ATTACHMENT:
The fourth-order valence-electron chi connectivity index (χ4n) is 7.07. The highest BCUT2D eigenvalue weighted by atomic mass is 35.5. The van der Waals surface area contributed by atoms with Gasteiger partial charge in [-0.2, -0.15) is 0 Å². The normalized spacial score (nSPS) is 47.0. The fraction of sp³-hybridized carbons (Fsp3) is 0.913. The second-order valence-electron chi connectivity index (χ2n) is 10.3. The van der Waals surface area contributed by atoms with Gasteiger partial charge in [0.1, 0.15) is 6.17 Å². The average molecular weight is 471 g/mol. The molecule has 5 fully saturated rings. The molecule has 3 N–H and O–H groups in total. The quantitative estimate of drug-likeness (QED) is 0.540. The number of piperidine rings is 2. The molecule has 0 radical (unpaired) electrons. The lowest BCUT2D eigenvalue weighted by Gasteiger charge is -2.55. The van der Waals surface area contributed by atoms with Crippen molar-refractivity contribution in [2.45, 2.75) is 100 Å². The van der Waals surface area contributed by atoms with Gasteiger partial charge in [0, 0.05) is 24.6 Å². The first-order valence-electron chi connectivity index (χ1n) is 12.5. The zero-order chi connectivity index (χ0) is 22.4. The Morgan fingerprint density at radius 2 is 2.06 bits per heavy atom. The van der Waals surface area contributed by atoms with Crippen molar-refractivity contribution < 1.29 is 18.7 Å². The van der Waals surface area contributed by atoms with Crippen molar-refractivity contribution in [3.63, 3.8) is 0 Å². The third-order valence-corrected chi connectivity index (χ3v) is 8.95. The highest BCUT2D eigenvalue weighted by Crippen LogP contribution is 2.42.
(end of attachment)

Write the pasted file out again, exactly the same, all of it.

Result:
The fourth-order valence-electron chi connectivity index (χ4n) is 7.07. The highest BCUT2D eigenvalue weighted by atomic mass is 35.5. The van der Waals surface area contributed by atoms with Gasteiger partial charge in [-0.2, -0.15) is 0 Å². The normalized spacial score (nSPS) is 47.0. The fraction of sp³-hybridized carbons (Fsp3) is 0.913. The second-order valence-electron chi connectivity index (χ2n) is 10.3. The van der Waals surface area contributed by atoms with Gasteiger partial charge in [0.1, 0.15) is 6.17 Å². The average molecular weight is 471 g/mol. The molecule has 5 fully saturated rings. The molecule has 3 N–H and O–H groups in total. The quantitative estimate of drug-likeness (QED) is 0.540. The number of piperidine rings is 2. The molecule has 0 radical (unpaired) electrons. The lowest BCUT2D eigenvalue weighted by Gasteiger charge is -2.55. The van der Waals surface area contributed by atoms with Crippen molar-refractivity contribution in [2.45, 2.75) is 100 Å². The van der Waals surface area contributed by atoms with Gasteiger partial charge in [0, 0.05) is 24.6 Å². The first-order valence-electron chi connectivity index (χ1n) is 12.5. The zero-order chi connectivity index (χ0) is 22.4. The Morgan fingerprint density at radius 2 is 2.06 bits per heavy atom. The van der Waals surface area contributed by atoms with Crippen molar-refractivity contribution < 1.29 is 18.7 Å². The van der Waals surface area contributed by atoms with Crippen molar-refractivity contribution in [3.63, 3.8) is 0 Å². The third-order valence-corrected chi connectivity index (χ3v) is 8.95. The highest BCUT2D eigenvalue weighted by Crippen LogP contribution is 2.42.